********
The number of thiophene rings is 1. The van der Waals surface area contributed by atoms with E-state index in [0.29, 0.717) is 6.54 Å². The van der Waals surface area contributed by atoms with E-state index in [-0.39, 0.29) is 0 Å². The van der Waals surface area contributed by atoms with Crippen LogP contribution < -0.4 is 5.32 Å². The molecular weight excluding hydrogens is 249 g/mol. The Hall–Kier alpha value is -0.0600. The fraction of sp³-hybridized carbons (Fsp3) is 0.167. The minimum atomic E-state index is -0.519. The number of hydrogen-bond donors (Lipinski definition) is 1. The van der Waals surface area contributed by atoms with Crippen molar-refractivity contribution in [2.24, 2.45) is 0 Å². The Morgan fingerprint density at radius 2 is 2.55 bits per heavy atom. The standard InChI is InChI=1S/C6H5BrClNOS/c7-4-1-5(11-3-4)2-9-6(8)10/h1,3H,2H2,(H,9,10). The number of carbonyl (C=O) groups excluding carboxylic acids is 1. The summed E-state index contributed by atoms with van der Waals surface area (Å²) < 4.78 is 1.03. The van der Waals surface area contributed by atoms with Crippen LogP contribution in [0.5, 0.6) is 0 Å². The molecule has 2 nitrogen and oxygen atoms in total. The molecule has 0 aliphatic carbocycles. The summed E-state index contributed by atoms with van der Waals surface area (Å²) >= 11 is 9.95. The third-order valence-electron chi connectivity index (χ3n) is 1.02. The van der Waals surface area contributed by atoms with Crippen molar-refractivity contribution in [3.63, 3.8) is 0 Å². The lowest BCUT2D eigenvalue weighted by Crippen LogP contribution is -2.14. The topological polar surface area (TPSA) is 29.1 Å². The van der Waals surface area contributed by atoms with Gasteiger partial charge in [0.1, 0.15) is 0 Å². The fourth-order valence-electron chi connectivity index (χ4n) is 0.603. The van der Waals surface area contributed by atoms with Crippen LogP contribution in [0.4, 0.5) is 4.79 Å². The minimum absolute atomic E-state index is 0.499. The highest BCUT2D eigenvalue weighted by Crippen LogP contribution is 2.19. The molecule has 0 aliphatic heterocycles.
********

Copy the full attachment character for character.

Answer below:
The number of thiophene rings is 1. The van der Waals surface area contributed by atoms with E-state index in [0.29, 0.717) is 6.54 Å². The van der Waals surface area contributed by atoms with E-state index in [-0.39, 0.29) is 0 Å². The van der Waals surface area contributed by atoms with Crippen LogP contribution < -0.4 is 5.32 Å². The molecular weight excluding hydrogens is 249 g/mol. The Hall–Kier alpha value is -0.0600. The fraction of sp³-hybridized carbons (Fsp3) is 0.167. The minimum atomic E-state index is -0.519. The number of hydrogen-bond donors (Lipinski definition) is 1. The van der Waals surface area contributed by atoms with Crippen molar-refractivity contribution in [2.24, 2.45) is 0 Å². The Morgan fingerprint density at radius 2 is 2.55 bits per heavy atom. The standard InChI is InChI=1S/C6H5BrClNOS/c7-4-1-5(11-3-4)2-9-6(8)10/h1,3H,2H2,(H,9,10). The number of carbonyl (C=O) groups excluding carboxylic acids is 1. The summed E-state index contributed by atoms with van der Waals surface area (Å²) < 4.78 is 1.03. The van der Waals surface area contributed by atoms with Crippen LogP contribution in [0.5, 0.6) is 0 Å². The molecule has 2 nitrogen and oxygen atoms in total. The molecule has 0 aliphatic carbocycles. The summed E-state index contributed by atoms with van der Waals surface area (Å²) >= 11 is 9.95. The third-order valence-electron chi connectivity index (χ3n) is 1.02. The van der Waals surface area contributed by atoms with Crippen molar-refractivity contribution in [3.63, 3.8) is 0 Å². The lowest BCUT2D eigenvalue weighted by Crippen LogP contribution is -2.14. The topological polar surface area (TPSA) is 29.1 Å². The van der Waals surface area contributed by atoms with Gasteiger partial charge in [0.1, 0.15) is 0 Å². The fourth-order valence-electron chi connectivity index (χ4n) is 0.603. The van der Waals surface area contributed by atoms with Crippen LogP contribution in [0.4, 0.5) is 4.79 Å². The minimum absolute atomic E-state index is 0.499. The highest BCUT2D eigenvalue weighted by Crippen LogP contribution is 2.19. The molecule has 0 aliphatic heterocycles.